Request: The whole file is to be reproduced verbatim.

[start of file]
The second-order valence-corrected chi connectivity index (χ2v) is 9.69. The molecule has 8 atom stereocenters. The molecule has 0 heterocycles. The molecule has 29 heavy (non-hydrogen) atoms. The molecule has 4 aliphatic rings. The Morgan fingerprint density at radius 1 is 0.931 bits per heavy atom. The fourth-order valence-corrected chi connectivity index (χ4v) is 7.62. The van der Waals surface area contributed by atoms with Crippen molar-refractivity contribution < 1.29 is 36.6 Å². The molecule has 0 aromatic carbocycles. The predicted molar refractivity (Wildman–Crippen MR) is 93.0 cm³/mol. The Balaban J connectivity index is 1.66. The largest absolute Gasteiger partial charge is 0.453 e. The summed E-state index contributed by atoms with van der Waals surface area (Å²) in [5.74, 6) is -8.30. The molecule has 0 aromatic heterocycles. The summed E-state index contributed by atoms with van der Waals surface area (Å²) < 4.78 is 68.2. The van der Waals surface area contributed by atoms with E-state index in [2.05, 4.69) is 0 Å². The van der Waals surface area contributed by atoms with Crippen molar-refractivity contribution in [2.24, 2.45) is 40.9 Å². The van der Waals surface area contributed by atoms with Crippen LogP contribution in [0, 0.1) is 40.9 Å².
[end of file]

The second-order valence-corrected chi connectivity index (χ2v) is 9.69. The molecule has 8 atom stereocenters. The molecule has 0 heterocycles. The molecule has 29 heavy (non-hydrogen) atoms. The molecule has 4 aliphatic rings. The Morgan fingerprint density at radius 1 is 0.931 bits per heavy atom. The fourth-order valence-corrected chi connectivity index (χ4v) is 7.62. The van der Waals surface area contributed by atoms with Crippen molar-refractivity contribution < 1.29 is 36.6 Å². The molecule has 0 aromatic carbocycles. The predicted molar refractivity (Wildman–Crippen MR) is 93.0 cm³/mol. The Balaban J connectivity index is 1.66. The largest absolute Gasteiger partial charge is 0.453 e. The summed E-state index contributed by atoms with van der Waals surface area (Å²) in [5.74, 6) is -8.30. The molecule has 0 aromatic heterocycles. The summed E-state index contributed by atoms with van der Waals surface area (Å²) < 4.78 is 68.2. The van der Waals surface area contributed by atoms with E-state index in [2.05, 4.69) is 0 Å². The van der Waals surface area contributed by atoms with Crippen molar-refractivity contribution in [2.24, 2.45) is 40.9 Å². The van der Waals surface area contributed by atoms with Crippen LogP contribution in [0, 0.1) is 40.9 Å².